The Myth of the Big BreakJanuary 25th, 2009 · 37 comments
J.D. Roth of the popular Get Rich Slowly blog recalls a conversation he had with a friend who had just started his own web site. As J.D. recalls, after the friend posted an introductory article he asked: “Can you point people to the site?”
“Not yet,” J. D. replied. “You don’t have any content.”
Instead of writing, the friend tweaked the layout and introduced advertisements. Several weeks passed.
“Nobody’s coming to my site,” the friend complained. “Not a single person has clicked on an ad.”
“That’s because there’s nothing there…you need to focus on content,” J.D. replied.
The friend posted a new article, then let the site lay fallow for another month. Finally, he wrote J.D. again, this time pleading: “Can’t you please point people to my site?”
“Maybe in a couple months,” J.D. replied. “Maybe once you have some content.”
Consider another example. I have a friend who is a successful entrepreneur in the movie industry. He’s a strong believer in the power of consistent action. When giving talks to student crowds he likes to sum up his entire approach to life as a two-step process: “(1) Get started; (2) Keep going.”
This friend told me that he’s often asked for help from both entrepreneur and movie producer wannabes. Not surprising, considering his views on the subject, his reaction is always the same: “Sure, go take two or three concrete steps toward your goal and then we’ll talk.”
Almost no one ever gets back to him…
The type of people described in the above stories are so common that I’ve given them a name: The Schemers.
The Schemers are young people who are talented and ambitious. They have some sense that they’re destined for something big and they often feel frustration that they haven’t yet earned much distinction.
What defines this group is a belief that the key to big achievement is finding the magic formula for breaking through. The blogger bothering J.D. thought the key was getting that one high-value link. The wannabes contacting my movie producer friend wanted a high-prestige job handed to them. Before I wrote a definitive article on the subject, I used to get a lot of e-mails and calls from young people who wanted to publish a book. I always told them to keep me posted. But I never heard back. I got the feeling that they didn’t like my advice: become a better writer and back-up your idea with widely recognized expertise. I think they were hoping instead for the name of the editor that would immediately buy their rough proposal.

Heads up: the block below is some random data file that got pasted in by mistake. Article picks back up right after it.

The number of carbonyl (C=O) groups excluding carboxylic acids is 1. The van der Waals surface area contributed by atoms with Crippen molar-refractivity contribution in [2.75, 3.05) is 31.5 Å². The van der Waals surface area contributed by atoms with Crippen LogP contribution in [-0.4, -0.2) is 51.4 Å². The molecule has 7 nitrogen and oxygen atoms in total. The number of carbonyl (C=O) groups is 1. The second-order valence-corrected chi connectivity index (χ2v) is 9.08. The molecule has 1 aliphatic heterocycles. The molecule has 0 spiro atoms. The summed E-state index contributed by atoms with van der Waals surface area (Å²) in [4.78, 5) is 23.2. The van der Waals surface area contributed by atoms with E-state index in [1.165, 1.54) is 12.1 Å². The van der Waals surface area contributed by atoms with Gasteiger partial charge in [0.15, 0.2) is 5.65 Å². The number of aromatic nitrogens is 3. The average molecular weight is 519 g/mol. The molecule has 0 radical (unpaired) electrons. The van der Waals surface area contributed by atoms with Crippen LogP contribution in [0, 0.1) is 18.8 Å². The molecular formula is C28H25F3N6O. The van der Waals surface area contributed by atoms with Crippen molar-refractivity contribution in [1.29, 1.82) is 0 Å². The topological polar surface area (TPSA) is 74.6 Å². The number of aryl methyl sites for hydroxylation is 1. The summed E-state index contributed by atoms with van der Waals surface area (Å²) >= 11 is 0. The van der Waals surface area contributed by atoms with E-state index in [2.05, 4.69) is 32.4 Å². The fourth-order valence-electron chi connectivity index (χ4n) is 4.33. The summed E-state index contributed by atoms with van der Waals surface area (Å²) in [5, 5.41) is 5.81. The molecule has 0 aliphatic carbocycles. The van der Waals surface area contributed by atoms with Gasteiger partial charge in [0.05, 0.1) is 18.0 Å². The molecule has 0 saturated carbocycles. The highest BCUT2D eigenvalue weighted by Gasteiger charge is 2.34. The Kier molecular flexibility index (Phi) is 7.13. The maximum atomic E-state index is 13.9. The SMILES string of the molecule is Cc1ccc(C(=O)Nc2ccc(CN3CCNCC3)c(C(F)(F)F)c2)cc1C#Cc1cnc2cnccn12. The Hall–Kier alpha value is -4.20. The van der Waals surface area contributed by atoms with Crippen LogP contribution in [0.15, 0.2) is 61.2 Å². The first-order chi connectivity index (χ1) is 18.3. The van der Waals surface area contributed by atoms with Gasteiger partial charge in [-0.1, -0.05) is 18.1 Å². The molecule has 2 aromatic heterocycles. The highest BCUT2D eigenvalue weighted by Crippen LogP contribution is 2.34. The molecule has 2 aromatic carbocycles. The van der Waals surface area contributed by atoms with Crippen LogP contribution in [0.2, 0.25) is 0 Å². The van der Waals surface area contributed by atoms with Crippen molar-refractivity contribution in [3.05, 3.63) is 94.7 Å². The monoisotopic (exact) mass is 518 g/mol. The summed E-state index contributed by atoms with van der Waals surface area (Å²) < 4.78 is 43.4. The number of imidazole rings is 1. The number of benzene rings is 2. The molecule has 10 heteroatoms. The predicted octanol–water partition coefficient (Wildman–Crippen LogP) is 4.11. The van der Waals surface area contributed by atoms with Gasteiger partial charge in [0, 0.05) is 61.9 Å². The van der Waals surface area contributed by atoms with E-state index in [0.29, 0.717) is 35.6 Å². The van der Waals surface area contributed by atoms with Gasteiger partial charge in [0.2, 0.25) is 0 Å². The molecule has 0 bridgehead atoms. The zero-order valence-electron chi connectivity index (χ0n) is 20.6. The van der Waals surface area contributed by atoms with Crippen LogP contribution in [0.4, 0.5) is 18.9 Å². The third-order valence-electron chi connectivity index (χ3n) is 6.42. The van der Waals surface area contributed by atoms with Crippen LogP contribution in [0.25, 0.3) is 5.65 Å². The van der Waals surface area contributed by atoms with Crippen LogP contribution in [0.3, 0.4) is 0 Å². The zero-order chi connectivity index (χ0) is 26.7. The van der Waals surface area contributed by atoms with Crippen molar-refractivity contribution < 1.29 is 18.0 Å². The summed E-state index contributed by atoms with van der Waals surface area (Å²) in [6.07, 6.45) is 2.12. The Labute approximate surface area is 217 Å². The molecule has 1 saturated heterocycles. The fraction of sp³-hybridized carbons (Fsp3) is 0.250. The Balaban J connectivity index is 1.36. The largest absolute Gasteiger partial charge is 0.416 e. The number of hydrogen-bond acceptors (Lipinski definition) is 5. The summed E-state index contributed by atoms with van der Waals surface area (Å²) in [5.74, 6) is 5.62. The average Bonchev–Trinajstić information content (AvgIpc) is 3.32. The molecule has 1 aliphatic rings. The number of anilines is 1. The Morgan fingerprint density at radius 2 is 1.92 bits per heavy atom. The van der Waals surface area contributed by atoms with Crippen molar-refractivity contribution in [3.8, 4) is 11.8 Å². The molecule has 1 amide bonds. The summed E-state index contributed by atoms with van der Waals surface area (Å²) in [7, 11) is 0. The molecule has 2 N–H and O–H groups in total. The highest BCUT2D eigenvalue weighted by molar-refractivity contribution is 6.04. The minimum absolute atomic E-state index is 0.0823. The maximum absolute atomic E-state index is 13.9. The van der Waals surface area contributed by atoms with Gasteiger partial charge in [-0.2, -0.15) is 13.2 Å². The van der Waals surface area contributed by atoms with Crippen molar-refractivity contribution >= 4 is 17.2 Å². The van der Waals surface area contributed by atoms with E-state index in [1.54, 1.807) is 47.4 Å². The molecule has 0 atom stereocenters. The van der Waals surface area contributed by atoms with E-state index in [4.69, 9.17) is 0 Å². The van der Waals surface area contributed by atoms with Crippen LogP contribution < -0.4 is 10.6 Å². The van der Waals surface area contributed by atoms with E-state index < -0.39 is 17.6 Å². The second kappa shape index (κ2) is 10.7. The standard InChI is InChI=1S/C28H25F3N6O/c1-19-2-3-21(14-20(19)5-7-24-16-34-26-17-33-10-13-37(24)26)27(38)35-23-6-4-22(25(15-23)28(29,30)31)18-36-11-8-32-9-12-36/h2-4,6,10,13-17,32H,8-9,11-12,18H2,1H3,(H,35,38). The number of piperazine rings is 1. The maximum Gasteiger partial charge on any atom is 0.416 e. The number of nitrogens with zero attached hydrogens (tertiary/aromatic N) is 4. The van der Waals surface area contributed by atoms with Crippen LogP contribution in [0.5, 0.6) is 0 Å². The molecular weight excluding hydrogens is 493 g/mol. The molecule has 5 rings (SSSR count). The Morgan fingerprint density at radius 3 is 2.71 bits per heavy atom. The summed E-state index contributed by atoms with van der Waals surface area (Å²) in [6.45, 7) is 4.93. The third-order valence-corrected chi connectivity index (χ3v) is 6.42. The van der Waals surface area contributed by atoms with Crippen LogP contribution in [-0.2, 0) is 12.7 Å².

They were all hoping for that magic formula that would make the big break happen all at once…
The Schemers rarely earn lasting distinction. Real achievement, as it turns out, almost never comes from a big break that comes out of nowhere. There is almost always a long history of consistent action that builds, over time, to the state where they finally tip into real fame in their field. People who are constantly looking for an angle to induce a premature break — attempting to sidestep the years of consistent action — never find what they seek.
Here’s my advice: If you’re young, and talented, and ambitious, and have this feeling like you’re destined for something impressive, then take note of the lessons of J.D. and my producer friend. Once you’ve chosen the general direction you want to pursue — a choice that shouldn’t be taken lightly — just start doing things.
Start. Work. Finish. Start. Work. Finish…
It’s a simple rhythm. But it works. There is no magic formula; no one big idea or powerful contact that can grant you distinction. Compulsive networking and the sending of inspired e-mails will not get you to your ambitious goal. Real achievement is not the result of single well-chosen action, it is, instead, an epiphenomena of years of hard work.
Don’t be a schemer. Be a doer. Over time, action — not scheming — is what breeds achievement momentum.
(Photo by ishane)